“Soon after that she died, and the pineapple withered, too. I didn’t know how to care for plants and had overwatered it, you see. I stuck it out in a corner of the yard, and although I couldn’t have put it into words, I came to understand something. If I try to say what it is now, it’s very simple: I realized that the world did not exist for my benefit. It followed that the ratio of pleasant and unpleasant things around me would not change. It wasn’t up to me. It was clear that the best thing to do was to adopt a sort of muddled cheerfulness. So I became a woman, and here I am.”
Why I read it
I once did a job where I was issued a little book – a field guide – that prepared you for any emergency situation you might find yourself in, whether it be having to kill a wild animal to survive, or needing to MacGyver a temporary airplane runway in the middle of nowhere. I never did have to consult it in an emergency, but since that job finished I have this recurring thought that one day such a situation will arise and I’ll be out there on the tundra watching a plane full of emergency supplies circling trying to work out where to land, and I’ll think of that field guide sitting comfortably on my study bookshelf and go, I wish you were here to help right now.
I had that moment with Kitchen two weeks ago. I was staying in Kyoto, and had traveled to a nearby town to visit my Japanese friend’s father and sister, who had invited us to their place for a big family lunch. It turned out to be delicious and lovely and we stretched the day on to include a get-together with family friends at an artists’ cafe and then a stroll around the local festival. We were really made to feel welcome and had a brilliant time.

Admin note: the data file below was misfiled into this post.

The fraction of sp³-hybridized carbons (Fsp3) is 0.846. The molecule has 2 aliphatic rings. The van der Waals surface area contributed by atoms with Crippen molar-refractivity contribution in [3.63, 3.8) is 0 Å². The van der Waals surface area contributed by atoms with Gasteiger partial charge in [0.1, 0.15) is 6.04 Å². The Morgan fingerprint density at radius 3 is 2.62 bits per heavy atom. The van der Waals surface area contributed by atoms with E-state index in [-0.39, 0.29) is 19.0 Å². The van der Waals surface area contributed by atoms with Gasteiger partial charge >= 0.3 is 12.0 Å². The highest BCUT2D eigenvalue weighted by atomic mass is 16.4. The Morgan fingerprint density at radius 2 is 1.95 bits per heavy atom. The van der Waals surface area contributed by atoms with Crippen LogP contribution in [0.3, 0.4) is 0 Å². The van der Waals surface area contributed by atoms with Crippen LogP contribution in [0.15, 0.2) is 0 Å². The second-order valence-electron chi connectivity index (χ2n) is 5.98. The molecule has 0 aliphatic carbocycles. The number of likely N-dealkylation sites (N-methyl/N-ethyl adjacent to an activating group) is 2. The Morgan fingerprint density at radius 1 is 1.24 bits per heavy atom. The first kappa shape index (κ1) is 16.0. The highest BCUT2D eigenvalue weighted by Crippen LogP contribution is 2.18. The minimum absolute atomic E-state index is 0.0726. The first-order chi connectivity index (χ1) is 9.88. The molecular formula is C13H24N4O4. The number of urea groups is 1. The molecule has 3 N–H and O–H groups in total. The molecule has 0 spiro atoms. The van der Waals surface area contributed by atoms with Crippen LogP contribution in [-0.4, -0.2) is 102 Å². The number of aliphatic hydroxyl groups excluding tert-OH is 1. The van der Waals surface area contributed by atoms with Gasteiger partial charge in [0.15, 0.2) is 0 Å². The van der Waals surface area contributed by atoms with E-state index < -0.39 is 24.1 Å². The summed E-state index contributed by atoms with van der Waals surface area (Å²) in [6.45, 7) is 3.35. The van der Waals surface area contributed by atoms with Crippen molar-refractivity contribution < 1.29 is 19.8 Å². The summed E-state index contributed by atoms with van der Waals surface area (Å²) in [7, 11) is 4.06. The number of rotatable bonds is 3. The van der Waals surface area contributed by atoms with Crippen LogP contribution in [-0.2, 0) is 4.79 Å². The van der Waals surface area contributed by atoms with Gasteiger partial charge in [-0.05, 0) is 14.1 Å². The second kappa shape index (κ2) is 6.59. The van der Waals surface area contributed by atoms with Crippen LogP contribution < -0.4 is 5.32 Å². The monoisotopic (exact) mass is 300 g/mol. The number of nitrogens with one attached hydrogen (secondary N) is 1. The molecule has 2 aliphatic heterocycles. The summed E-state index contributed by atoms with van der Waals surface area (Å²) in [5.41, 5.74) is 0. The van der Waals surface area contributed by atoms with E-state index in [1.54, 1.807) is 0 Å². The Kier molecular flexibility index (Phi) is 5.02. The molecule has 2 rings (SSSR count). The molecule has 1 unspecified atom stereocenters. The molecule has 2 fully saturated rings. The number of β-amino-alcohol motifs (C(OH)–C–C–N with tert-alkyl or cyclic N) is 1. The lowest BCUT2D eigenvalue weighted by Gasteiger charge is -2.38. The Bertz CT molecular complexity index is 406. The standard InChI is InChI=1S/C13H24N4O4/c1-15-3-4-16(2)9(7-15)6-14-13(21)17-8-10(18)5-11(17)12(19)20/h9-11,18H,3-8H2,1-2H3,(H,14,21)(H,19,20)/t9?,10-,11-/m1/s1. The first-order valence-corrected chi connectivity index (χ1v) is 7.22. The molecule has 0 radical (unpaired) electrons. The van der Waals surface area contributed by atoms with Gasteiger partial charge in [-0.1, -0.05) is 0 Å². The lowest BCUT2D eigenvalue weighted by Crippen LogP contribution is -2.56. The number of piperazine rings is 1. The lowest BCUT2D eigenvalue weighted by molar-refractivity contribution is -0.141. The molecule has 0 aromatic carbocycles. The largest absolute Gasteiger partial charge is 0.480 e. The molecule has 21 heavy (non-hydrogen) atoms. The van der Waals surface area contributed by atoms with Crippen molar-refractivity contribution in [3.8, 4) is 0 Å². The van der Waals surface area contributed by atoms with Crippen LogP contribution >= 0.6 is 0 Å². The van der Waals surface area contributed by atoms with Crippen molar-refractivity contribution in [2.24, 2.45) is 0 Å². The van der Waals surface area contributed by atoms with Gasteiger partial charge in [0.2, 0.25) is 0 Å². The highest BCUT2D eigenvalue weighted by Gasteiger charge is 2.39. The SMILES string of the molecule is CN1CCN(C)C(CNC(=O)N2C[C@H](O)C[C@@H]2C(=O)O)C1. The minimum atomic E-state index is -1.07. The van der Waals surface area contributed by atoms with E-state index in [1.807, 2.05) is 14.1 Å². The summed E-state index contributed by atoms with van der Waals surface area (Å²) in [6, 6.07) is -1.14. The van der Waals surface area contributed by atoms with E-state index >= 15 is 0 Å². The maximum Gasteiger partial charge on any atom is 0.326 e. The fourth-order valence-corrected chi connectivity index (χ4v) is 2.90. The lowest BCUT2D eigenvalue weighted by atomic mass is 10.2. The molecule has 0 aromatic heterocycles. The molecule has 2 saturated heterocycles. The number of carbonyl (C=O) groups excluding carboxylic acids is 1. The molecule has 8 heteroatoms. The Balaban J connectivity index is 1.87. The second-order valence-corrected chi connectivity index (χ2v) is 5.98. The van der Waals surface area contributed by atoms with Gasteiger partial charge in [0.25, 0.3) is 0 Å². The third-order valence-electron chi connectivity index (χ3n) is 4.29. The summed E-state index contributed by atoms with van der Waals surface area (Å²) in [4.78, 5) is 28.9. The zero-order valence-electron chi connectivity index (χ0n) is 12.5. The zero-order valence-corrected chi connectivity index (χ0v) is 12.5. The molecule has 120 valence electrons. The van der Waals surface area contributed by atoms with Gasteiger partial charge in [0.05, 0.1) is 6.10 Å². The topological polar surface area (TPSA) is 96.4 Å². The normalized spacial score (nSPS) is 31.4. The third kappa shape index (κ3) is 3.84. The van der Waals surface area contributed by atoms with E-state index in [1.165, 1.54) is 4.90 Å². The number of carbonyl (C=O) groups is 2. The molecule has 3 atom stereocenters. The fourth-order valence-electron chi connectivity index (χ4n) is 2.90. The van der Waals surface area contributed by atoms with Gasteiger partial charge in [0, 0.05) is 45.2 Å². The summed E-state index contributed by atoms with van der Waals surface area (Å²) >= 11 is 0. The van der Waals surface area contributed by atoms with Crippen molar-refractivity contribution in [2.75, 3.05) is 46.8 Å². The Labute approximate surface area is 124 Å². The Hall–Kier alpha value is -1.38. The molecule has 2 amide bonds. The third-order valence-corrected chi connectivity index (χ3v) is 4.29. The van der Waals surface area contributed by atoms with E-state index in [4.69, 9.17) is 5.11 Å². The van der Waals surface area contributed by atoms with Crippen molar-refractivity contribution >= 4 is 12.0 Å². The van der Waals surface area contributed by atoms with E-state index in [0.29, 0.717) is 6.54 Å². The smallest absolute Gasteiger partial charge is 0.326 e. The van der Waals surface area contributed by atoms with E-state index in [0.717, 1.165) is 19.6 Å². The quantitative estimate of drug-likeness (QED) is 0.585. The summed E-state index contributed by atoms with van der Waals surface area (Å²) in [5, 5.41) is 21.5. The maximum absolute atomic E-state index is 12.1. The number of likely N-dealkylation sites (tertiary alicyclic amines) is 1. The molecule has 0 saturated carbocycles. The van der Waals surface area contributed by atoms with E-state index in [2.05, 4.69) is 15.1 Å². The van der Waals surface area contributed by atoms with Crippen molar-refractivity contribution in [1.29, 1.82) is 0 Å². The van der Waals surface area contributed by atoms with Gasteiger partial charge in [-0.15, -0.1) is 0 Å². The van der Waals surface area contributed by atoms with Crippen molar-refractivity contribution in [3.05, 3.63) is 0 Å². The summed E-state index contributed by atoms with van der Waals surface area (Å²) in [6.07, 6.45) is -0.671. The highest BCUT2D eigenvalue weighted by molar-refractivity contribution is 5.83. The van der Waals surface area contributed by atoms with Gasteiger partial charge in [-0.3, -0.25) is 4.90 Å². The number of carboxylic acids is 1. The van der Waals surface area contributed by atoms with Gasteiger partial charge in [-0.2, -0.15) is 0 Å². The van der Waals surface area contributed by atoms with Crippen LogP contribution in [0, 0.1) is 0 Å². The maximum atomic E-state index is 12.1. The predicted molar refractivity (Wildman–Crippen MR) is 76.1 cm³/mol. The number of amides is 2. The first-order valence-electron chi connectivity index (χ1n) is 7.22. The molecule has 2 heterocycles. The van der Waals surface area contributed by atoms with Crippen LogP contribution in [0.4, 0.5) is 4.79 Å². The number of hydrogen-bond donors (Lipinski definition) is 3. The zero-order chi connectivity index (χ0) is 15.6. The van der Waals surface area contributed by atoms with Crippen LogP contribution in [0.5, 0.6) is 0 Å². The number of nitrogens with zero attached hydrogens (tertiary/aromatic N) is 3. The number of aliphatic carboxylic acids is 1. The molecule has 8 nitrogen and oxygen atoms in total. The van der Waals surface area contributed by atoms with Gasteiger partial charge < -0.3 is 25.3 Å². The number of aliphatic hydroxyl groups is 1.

Where Kitchen comes into it, though, is that unexpectedly (my friend hadn’t mentioned anything) his dad was transgender. There were a few minutes of confusion for me at the very start when an elegant woman in a beautiful floral blouse greeted us at the door with no introduction – I knew my friend’s mum was living elsewhere, so I didn’t know at first who this was – but once he (my friend referred to his dad as ‘he’, so I will too) made some references in conversation to his job I was able to identify him and work out what was going on. All good.
Afterwards, though, I was really curious about transgenderism in Japanese culture. Is it something that happens often? Does it have long acknowledged historical precedent? Are people generally accepting of it or uncomfortable by it? Is it open or covert? And so on. And the whole time, I was thinking about how I actually own a book by a Japanese author that has a Japanese transgender woman as a main character: Kitchen. And how maybe, if I’d brought it with me on holiday instead of Asleep, I might understand the broader context more than I did.
Now that I’m home, and am resting with a huge post-holiday cold, I decided to take the chance to re-read Kitchen and find out.
What it’s about